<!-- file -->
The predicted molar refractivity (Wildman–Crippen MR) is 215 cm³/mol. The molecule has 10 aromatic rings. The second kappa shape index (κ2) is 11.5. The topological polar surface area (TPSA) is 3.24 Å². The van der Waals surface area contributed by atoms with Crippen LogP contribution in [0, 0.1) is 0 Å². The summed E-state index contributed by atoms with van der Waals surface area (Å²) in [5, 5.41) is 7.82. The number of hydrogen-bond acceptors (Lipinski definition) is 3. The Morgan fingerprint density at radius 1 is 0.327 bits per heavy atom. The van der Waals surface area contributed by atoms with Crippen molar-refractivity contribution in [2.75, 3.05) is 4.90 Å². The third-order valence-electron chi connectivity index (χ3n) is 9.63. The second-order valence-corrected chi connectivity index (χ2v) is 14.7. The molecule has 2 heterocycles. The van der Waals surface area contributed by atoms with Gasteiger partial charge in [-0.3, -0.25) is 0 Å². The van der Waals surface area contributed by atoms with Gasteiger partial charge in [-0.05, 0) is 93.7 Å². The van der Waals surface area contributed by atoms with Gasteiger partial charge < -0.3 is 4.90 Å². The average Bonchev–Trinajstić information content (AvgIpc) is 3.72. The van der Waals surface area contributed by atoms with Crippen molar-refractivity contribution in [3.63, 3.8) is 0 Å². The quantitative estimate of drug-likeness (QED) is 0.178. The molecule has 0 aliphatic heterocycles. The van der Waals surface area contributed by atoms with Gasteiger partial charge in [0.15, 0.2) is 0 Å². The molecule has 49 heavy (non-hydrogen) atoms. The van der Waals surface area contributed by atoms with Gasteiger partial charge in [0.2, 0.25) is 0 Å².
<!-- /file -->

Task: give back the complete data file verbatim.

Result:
The predicted molar refractivity (Wildman–Crippen MR) is 215 cm³/mol. The molecule has 10 aromatic rings. The second kappa shape index (κ2) is 11.5. The topological polar surface area (TPSA) is 3.24 Å². The van der Waals surface area contributed by atoms with Crippen LogP contribution in [0, 0.1) is 0 Å². The summed E-state index contributed by atoms with van der Waals surface area (Å²) in [5, 5.41) is 7.82. The number of hydrogen-bond acceptors (Lipinski definition) is 3. The Morgan fingerprint density at radius 1 is 0.327 bits per heavy atom. The van der Waals surface area contributed by atoms with Crippen molar-refractivity contribution in [2.75, 3.05) is 4.90 Å². The third-order valence-electron chi connectivity index (χ3n) is 9.63. The second-order valence-corrected chi connectivity index (χ2v) is 14.7. The molecule has 2 heterocycles. The van der Waals surface area contributed by atoms with Gasteiger partial charge in [-0.3, -0.25) is 0 Å². The van der Waals surface area contributed by atoms with Gasteiger partial charge in [-0.05, 0) is 93.7 Å². The van der Waals surface area contributed by atoms with Gasteiger partial charge < -0.3 is 4.90 Å². The average Bonchev–Trinajstić information content (AvgIpc) is 3.72. The van der Waals surface area contributed by atoms with Crippen molar-refractivity contribution in [3.63, 3.8) is 0 Å². The quantitative estimate of drug-likeness (QED) is 0.178. The molecule has 0 aliphatic heterocycles. The van der Waals surface area contributed by atoms with Gasteiger partial charge in [0.15, 0.2) is 0 Å². The molecule has 49 heavy (non-hydrogen) atoms. The van der Waals surface area contributed by atoms with Gasteiger partial charge in [0.2, 0.25) is 0 Å².